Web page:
This vintage cartoon-style Levi’s advertising poster, created by artist David Willardson, has a whimsical charm with an added bit of surprise in that the character’s shoe pops off the page. 1970s. Poster measures 36” x 24”.
Price on request.
THE INFORMAL HISTORY
David Willardson is a Southern California boy, born and raised just down the road from Disneyland, in San Diego. As a matter of fact, he won an “Outstanding Paperboy” contest to visit Disneyland when it first opened in 1955.
A few years later, high school graduation presented another opportunity to go to Disneyland. This time as a cast member. Briefly, he worked on the Skyway ride and even ushered Walt Disney himself into one of the Skyway gondolas. A few weeks later, he transferred to the Matterhorn, due to its reputation for hiring cute female cast members.
After graduation from the Art Center College of Design, he enjoyed a successful career in design and illustration. Then a call from Jeffrey Katzenberg in the mid-80’s chartered his course on the ship of Disney once again. Katzenberg had seen an illustration that Willardson had done of a Disney character, and asked if he would be interested in creating an entirely new look for the animated movie poster campaigns that featured the reissued classics and new movies. For the next 17 years, Willardson was the artist of choice for those Disney campaigns.
When computer graphics took over much of the former hand illustration work, Willardson decided to make a change and closed his design studio in 2003 to embark on a bold new venture as a Disney fine artist.
David Willardson is now the creative force of the “Pep Art Movement,” an innovative new genre where cultural icons are rendered with an unprecedented infusion of color, personality, and energy. Unlike traditional “pop art” however, the subject’s of Willardson’s “pep” imagery are not soup cans or Brillo boxes; they are classic Disney characters. “They were my childhood heroes” Willardson remembers. “I never lost that.” The images in his work express an untapped inner verve bubbling within, giving us a sacred glimpse into their technicolor souls. “And they do have souls,” Willardson says of his subjects.
“I certainly am a product of the pop art movement,” Willardson professes, “but I also have a great love for action painting, which originated in the 1950s with Jackson Pollack and a number of other artists. Action painting is about movement, action and boldness in the painting. I have amalgamated pop art – which deals with pop culture imagery – and action painting, which is really energy painting.” The result is a new genre that packs an energized visual wallop.
Lurking behind his beloved Disney characters, Willardson discovered a team of animation geniuses that had left an indelible mark on American culture. He sought about learning their craft in order to figure out what made his heroes tick. “As a young kid, I studied them in minutiae,” Willardson remembers. After graduating from the Art Center College of Design, Willardson burst onto the entertainment art scene. His passion for the craft and his natural creativity opened doors which allowed him to produce internationally known images, such as the “Raiders of the Lost Ark” movie logo and the classic “American Graffiti” car hop.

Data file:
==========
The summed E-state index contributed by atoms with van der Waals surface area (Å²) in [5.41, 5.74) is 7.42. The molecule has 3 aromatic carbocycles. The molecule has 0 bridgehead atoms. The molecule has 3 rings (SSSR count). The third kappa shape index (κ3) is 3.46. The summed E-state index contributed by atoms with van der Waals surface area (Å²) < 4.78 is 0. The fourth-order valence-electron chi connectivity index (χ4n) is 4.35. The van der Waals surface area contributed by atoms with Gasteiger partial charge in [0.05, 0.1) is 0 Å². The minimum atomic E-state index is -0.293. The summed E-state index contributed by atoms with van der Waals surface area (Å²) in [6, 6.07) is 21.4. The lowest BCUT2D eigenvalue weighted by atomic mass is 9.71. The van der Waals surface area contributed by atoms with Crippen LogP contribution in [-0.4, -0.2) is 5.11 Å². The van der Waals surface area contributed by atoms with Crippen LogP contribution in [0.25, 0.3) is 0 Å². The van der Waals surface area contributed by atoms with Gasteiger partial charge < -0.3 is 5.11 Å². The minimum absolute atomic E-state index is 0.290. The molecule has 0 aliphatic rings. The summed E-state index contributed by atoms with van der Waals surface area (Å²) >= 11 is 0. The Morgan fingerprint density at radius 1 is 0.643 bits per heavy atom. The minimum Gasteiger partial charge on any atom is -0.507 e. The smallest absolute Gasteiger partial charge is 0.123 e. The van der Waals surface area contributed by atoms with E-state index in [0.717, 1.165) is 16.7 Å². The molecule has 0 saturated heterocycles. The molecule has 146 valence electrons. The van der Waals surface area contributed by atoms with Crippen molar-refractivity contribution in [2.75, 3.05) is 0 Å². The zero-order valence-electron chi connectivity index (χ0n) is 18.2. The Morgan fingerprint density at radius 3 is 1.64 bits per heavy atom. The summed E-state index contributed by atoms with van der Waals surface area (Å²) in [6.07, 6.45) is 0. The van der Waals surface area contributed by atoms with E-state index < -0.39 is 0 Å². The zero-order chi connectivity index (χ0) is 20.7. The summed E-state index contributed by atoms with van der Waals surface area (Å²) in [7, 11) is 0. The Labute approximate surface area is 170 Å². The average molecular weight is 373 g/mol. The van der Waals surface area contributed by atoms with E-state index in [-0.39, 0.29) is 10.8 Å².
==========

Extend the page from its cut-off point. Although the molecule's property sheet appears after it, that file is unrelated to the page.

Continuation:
However it was still the world of Disney characters that held the muse for him. “For years, I’d been studying the work of early animation masters like Ub Iwerks,” Willardson says. “The early animators were world-class draughtsmen. They could draw so beautifully. The shapes and forms they used – bold geometric circles and triangles – helped create a character in its purest form. The characters from that period were absolutely perfect. I figured out what made them work – and what didn’t.”
In the 1970s, Willardson was asked by an ad agency to do a painting of Goofy for Walt Disney World. “I rendered it photo realistically,” he says, “just a living being, with dimension, shading, core values and rim lighting.” The ad ran nationally and Jeffrey Katzenberg (then head of animation at Disney), spotted it. He then called Willardson and asked if he was interested in taking that same approach for a new look for the Disney animated movies, both Classic and New.
The first poster Willardson created for Disney (and Katzenberg) was for the re-release movie poster for “Bambi.” His fully rendered images for the Disney animated movie posters are still the most widely used to date. This seventeen-year relationship with Disney created such well-known movie posters, such as “The Little Mermaid,” “Aladdin,” “The Lion King,” “Oliver & Company,” “Pocahontas,” “The Hunchback of Notre Dame,” “Robin Hood,” “The Fox & The Hound,” “Beauty & The Beast” as well as Classics, such as “Snow White,” Cinderella,” “Pinocchio”, “Jungle Book” (to name a few), earning him a permanent place in animation history. With joy, sadness, frustration, and exhilaration, Willardson’s characters exude personality and soul first granted them by the old masters. “They are living legends to me,” Willardson says, “just like Marilyn Monroe, Elvis and James Dean.”